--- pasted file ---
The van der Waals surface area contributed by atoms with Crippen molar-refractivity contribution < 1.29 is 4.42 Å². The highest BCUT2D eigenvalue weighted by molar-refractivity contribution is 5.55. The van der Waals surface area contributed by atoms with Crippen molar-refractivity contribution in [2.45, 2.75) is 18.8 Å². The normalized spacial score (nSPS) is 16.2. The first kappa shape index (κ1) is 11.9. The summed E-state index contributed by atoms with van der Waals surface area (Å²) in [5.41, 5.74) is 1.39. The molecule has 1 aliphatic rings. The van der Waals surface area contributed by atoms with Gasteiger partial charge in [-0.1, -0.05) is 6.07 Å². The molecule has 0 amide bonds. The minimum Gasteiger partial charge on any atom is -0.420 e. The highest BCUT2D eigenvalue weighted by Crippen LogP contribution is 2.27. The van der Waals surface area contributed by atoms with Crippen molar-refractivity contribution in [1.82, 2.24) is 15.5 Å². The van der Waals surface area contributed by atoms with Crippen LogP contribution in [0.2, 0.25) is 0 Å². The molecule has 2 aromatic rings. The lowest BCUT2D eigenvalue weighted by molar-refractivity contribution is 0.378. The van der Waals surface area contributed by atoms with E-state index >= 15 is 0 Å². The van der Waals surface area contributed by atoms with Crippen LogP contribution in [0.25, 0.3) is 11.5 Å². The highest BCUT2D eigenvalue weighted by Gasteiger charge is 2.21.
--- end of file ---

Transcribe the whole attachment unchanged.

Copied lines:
The van der Waals surface area contributed by atoms with Crippen molar-refractivity contribution < 1.29 is 4.42 Å². The highest BCUT2D eigenvalue weighted by molar-refractivity contribution is 5.55. The van der Waals surface area contributed by atoms with Crippen molar-refractivity contribution in [2.45, 2.75) is 18.8 Å². The normalized spacial score (nSPS) is 16.2. The first kappa shape index (κ1) is 11.9. The summed E-state index contributed by atoms with van der Waals surface area (Å²) in [5.41, 5.74) is 1.39. The molecule has 1 aliphatic rings. The van der Waals surface area contributed by atoms with Gasteiger partial charge in [-0.1, -0.05) is 6.07 Å². The molecule has 0 amide bonds. The minimum Gasteiger partial charge on any atom is -0.420 e. The highest BCUT2D eigenvalue weighted by Crippen LogP contribution is 2.27. The van der Waals surface area contributed by atoms with Crippen molar-refractivity contribution in [1.82, 2.24) is 15.5 Å². The van der Waals surface area contributed by atoms with Crippen LogP contribution in [0.2, 0.25) is 0 Å². The molecule has 2 aromatic rings. The lowest BCUT2D eigenvalue weighted by molar-refractivity contribution is 0.378. The van der Waals surface area contributed by atoms with E-state index >= 15 is 0 Å². The van der Waals surface area contributed by atoms with Crippen LogP contribution in [0.25, 0.3) is 11.5 Å². The highest BCUT2D eigenvalue weighted by Gasteiger charge is 2.21.